Breaking the chain

Published 12:00 am Thursday, January 3, 2008

Like an unbroken chain, the family patterns had continued. Somewhere — way back then —

it had started.

No one could place their finger on a time in history and say “It was here that it all began”, for these things never start in a moment, but rather quietly with no intended future consequences.

But like the start of a snowball, what once began innocently enough soon took on a life of its own as it rolled downhill, gathering up the surroundings in the process.

And so it perpetuated itself, as parents begat children who became parents who begat children. And small ones learned from larger ones “This is how you deal with life”. And little ones captured from bigger ones “This is how you handle conflict”.

Small eyes watched how their heroes made choices and little ears heard what one speaks of and what one keeps secret. And these children gradually became their parents, absorbing their surroundings and continuing that long, interlinked unbroken chain.

It was of little importance that these choices were the source of much unhappiness.

Fear and abuse and brokenness abounded.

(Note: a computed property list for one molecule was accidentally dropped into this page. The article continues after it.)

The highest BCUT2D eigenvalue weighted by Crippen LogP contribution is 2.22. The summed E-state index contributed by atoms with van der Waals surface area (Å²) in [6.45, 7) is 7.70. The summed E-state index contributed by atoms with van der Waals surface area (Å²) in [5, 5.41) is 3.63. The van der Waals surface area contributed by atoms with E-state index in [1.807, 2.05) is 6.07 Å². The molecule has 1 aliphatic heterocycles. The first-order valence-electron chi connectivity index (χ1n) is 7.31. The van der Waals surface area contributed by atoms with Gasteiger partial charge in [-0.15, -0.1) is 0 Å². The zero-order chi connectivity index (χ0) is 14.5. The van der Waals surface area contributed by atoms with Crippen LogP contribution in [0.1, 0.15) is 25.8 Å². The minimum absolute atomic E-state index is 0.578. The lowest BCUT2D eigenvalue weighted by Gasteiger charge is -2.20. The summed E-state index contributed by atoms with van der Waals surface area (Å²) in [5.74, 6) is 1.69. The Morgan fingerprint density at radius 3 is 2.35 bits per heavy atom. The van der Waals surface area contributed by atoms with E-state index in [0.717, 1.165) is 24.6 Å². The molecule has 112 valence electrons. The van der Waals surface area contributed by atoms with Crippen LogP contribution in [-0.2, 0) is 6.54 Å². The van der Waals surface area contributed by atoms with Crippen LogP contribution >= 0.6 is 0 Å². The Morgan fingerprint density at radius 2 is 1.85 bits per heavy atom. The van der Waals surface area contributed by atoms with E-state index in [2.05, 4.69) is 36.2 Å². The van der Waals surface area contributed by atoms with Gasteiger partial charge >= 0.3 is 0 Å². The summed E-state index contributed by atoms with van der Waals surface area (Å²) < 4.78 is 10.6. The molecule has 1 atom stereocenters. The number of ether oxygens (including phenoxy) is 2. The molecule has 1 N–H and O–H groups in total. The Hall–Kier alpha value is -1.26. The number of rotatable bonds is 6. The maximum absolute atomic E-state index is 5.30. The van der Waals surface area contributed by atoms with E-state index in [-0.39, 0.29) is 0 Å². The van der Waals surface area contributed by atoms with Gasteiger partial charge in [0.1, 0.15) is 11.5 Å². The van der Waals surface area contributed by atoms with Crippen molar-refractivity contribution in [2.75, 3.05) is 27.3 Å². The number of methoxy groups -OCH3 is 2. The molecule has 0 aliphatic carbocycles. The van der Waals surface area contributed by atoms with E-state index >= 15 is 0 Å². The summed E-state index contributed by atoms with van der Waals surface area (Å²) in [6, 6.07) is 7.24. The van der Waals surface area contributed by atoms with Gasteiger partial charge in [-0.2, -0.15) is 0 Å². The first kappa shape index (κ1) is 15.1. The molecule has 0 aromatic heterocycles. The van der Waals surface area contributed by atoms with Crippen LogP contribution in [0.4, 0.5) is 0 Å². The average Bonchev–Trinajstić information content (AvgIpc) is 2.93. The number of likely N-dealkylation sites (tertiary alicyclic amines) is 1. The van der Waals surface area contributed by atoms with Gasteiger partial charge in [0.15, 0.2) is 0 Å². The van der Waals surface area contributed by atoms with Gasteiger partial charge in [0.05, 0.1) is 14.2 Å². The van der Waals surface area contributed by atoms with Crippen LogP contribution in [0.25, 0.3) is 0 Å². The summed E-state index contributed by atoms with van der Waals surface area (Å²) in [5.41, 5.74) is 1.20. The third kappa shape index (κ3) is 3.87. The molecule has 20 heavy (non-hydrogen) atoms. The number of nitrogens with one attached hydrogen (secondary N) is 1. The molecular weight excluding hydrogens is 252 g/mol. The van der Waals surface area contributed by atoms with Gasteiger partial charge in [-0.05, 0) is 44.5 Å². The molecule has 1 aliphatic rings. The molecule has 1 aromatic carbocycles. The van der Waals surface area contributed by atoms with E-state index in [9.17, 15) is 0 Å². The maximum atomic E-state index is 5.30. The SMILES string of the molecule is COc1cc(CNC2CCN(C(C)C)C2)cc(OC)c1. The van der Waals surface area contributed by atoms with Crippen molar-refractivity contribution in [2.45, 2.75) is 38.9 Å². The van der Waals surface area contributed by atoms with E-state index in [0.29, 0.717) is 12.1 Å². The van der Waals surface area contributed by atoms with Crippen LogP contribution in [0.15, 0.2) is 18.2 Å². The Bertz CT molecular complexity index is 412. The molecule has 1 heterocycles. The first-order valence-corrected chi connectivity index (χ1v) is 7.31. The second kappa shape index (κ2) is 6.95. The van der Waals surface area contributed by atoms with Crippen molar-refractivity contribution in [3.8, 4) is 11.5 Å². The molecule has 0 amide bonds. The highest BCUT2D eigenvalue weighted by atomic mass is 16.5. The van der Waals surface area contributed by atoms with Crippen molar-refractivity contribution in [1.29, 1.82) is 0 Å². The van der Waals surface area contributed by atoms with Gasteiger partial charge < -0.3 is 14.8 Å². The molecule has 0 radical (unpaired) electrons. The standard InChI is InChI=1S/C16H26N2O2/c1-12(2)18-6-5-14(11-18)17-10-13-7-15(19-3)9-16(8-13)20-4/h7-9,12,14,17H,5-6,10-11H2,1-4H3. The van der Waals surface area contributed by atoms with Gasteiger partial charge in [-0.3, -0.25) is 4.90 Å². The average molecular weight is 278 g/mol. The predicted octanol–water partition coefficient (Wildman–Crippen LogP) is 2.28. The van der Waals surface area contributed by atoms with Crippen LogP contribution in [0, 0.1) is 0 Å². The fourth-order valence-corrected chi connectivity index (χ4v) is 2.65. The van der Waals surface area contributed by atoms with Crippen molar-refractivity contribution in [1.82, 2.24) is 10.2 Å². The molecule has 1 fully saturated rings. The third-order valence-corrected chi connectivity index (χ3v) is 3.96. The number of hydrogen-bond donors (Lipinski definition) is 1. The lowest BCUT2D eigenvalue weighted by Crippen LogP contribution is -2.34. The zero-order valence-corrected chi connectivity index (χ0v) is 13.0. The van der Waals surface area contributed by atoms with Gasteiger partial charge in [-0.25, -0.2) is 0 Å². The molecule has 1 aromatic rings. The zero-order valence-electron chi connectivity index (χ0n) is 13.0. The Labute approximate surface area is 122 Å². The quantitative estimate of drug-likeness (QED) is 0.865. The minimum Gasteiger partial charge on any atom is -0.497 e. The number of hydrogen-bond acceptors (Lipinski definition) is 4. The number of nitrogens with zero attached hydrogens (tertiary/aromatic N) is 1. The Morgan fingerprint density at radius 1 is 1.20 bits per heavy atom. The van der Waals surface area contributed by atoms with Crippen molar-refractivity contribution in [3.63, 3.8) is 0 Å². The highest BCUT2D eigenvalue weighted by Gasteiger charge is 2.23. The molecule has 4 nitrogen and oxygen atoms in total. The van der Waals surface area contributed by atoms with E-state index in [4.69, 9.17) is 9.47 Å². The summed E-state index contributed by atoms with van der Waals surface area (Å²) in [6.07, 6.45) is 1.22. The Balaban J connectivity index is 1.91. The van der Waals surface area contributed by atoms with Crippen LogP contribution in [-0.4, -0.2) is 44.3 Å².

Heartache and alienation were the norm.

Inevitably, the craving to escape and the addictions that accompany it were commonplace, such that the family tree was littered with shattered lives.

As in all humans, those deep needs to be loved and accepted were ever present, but those needs could not be defined, were never talked about, and the means to fulfill them seemed foreign and unattainable.

And so, the family did what those before had done and what is generally always done. It continued in the vein of their family before them.

For the pattern was too strong and seemed, like gravity, to pull them into a particular path. Like an ocean current, it picked them up and carried them along to no particular destination but rather in a particular way. A current so strong that no manmade boat could possibly battle and win. And so generation continued upon generation.

Until she came along. How she did it, no one really knows, but she occupied that position so powerful that it truly has no rivals. For she was a mother.

And deep within her soul, in the very depth of her being, she decided this chain of destruction would stop with her. It need not continue. No more would life be dominated by hopelessness and brokenness. For her children would start a new chain. A new way.

A new path for future generations to follow that was defined by love and acceptance and hope and freedom. She would not only teach it but live it.

And her children would capture it and show their children. And that long, dark, seemingly invincible chain would finally and forever be broken and an entirely new direction would be embarked upon.

And it would start with her.

Rex alphin is a farmer, businessman and contributing columnist for The Tidewater News. His e-mail address is